Several ophiolitic assemblages occur in the southern New England orogen. The development of these rocks and their relations to the rest of the orogen have major implications for the tectonic evolution of eastern Gondwana. A major, narrow but elongate belt of Early Cambrian suprasubduction zone ophiolite crops out along and near the PeelManning Fault System and is juxtaposed against younger arc and subduction complex terranes. No pre-Permian links with the rest of the New England orogen have been established for this terrane. It may represent portions of Lachlan Fold Belt basement which underlies younger, westward overthrust New England terranes, and has been diapirically emplaced at higher crustal levels as serpentinite-matrix melange. Middle to Late Devonian ophiolitic rocks in the Yarras Complex comprise basement to the Birpai subterrane and represent a crustal cross section through a rifted island arc. Correlatives of this terrane also occur within the more extensive Gamilaroi terrane to the west of which deeper crustal levels are not exposed. The various components of serpentinite-matrix melange in the Ngamba terrane at Port Macquarie superficially appear to represent a dismembered ophiolite association. However, the various components of the melange exhibit a wide range of ages, metamorphism, and tectonic affinities, rendering a genetically related origin unlikely. This terrane includes fragments of ocean floor accreted into a Late Devonian subduction complex, which was later affected by Early Carboniferous forearc serpentinite diapirism and high Mg series magmatism. Zircon inheritance in Triassic dikes, which intrude the melange attest to the development or later emplacement of this forearc region over an older Lachlan Fold Belt basement. Ultramafic rocks of the Bundjalung terrane in the east of the New England region probably formed at deep levels in an intraoceanic island arc and are intruded by boninitic dikes. The tectonic development of the NEO was significantly more complicated than has been suggested in earlier published models. Periodic accretion of island arc systems, some of which are now represented by suprasubduction zone ophiolites, to the eastern margin of Gondwana suggests multiple phases of subduction with the possibility of polarity reversals throughout the history of accretion. Lateral accretion was not the only means by which Gondwana continental crust grew, and there was considerable postaccretion continentward overthrusting of younger terranes.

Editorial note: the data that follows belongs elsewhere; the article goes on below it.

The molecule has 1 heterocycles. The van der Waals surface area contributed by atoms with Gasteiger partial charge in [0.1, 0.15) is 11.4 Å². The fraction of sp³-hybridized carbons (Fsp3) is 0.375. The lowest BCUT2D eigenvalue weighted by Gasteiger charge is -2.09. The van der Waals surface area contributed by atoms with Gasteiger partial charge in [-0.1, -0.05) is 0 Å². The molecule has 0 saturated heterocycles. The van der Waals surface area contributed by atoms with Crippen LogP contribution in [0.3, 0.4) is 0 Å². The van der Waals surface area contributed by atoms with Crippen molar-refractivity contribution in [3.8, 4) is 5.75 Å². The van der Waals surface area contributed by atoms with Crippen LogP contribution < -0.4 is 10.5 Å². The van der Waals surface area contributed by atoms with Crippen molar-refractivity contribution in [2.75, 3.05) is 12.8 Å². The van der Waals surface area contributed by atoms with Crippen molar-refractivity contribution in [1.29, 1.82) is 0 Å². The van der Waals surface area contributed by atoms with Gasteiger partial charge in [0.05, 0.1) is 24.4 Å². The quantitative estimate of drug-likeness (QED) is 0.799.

|Publication Subtype||Journal Article|
|Title||Paleozoic ophiolitic assemblages within the southern New England orogen of eastern Australia: Implications for growth of the Gondwana margin|
|Publisher||American Geophysical Union|
|Contributing office(s)||Geology, Minerals, Energy, and Geophysics Science Center|
|State||New South Wales|
|Google Analytic Metrics||Metrics page|